The first two episodes in this series were interviews with comic book legends Todd McFarlane and Rob Liefeld, this brings both of them back in an effort to create a new character, as dictated to them by Stan Lee.

What’s funny about this, is that this character named Overkill eventually showed up under the name Overt-Kill in Todd McFarlane’s Spawn about a year later. I’m assuming the name alteration, change of color scheme and some artistic tweaking saved McFarlane and Liefeld from any legal shenanigans, as Stan Lee did come up with the name and had some other creative input.

Anyway, this was really fun to watch, especially for me, as I was an aspiring comic book artist the first time I saw this. Todd, Rob and Stan talked through the process and I learned a lot from their insight here and I think any aspiring comic book artist would find this just as useful as I did back in 1991.

This is just a really engaging and fun video series. I’m still glad that Stan Lee did this way back in the day and even if it feels dated, the knowledge gained from these episodes isn’t.

Rating: 8/10
Pairs well with: other episodes in The Comic Book Greats video series.

TV Review: The Comic Book Greats: Episode 3 – Spotlight on Sergio Aragonés (1991)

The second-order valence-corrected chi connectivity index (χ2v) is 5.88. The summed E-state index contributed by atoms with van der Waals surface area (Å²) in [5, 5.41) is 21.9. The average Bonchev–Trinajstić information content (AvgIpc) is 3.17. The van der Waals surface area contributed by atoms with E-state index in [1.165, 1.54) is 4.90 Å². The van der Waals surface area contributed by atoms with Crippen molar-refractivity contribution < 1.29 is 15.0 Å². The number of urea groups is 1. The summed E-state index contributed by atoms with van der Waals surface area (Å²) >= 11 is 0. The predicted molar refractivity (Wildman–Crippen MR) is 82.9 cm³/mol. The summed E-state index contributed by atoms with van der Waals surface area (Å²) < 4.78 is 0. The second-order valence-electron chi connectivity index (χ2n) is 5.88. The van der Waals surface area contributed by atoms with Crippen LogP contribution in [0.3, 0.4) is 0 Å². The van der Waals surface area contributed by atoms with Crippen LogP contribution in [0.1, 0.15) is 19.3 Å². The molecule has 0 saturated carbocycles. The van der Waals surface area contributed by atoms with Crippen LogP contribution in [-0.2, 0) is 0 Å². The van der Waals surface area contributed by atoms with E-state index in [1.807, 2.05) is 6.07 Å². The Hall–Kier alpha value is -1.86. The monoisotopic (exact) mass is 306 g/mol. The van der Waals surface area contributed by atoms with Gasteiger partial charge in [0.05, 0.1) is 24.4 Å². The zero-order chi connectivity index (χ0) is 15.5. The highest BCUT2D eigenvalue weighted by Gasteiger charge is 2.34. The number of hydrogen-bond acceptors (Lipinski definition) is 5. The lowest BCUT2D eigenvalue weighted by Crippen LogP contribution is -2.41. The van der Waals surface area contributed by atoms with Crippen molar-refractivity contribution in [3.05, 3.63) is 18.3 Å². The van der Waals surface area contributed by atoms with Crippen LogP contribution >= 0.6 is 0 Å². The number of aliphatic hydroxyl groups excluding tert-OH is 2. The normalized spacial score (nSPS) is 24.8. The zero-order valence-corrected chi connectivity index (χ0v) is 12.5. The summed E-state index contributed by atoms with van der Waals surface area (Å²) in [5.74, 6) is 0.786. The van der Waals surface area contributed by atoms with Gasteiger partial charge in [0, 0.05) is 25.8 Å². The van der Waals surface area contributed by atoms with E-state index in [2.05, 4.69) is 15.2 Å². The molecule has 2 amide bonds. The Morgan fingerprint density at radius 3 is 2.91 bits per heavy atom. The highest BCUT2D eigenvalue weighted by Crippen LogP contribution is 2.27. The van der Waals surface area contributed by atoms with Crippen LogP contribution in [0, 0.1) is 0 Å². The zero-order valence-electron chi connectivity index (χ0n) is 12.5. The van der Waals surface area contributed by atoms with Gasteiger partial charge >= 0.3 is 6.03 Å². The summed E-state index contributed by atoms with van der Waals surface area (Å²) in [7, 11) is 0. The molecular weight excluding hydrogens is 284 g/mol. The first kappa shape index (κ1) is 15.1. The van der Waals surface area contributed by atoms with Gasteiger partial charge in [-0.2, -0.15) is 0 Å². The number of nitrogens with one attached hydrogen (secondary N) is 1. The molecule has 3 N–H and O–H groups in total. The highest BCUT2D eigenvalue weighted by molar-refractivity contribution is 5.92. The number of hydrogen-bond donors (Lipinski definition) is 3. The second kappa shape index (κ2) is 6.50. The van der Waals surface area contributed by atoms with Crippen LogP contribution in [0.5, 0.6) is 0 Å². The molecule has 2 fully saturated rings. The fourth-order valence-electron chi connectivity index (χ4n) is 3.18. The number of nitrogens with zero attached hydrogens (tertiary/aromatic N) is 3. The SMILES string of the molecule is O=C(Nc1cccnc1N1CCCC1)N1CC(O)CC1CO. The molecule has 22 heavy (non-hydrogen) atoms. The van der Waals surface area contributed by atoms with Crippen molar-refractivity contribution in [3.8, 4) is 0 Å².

Released: 1991
Created by: Stan Lee
Directed by: Rick Stawinski
Music by: Rick Stawinski, Rob Stawinski
Cast: Stan Lee (host), Sergio Aragonés

Excelsior Productions, Stabur Home Video, 51 Minutes

Review:

This is one of The Comic Book Greats videos that I didn’t own. When I was twelve, I didn’t know much about Sergio Aragonés. However, as I got older and learned who he was, I found out that I had enjoyed his work from Mad Magazine and his long running Marvel comic book series, Groo the Wanderer.

So this was the first time that I checked out this episode. I’m glad I did, though, as Aragonés was very personable and you could see that he and Stan lee were very fond of each other.

Aragonés is more of a cartoonist than the typical comic book artist of the time. He talks about his style and how life led him down the path that saw him eventually work for Mad and Marvel.

He also talked about growing up and moving from Spain to France to Mexico and then the United States. Stan joked around about how many languages Aragonés knew and how he can be difficult to understand in all of them. They exchanged some fun old school ribbing.

The highlight of the Aragonés interview is when Sergio went to the drawing table and created several pieces with almost lightning fast speed.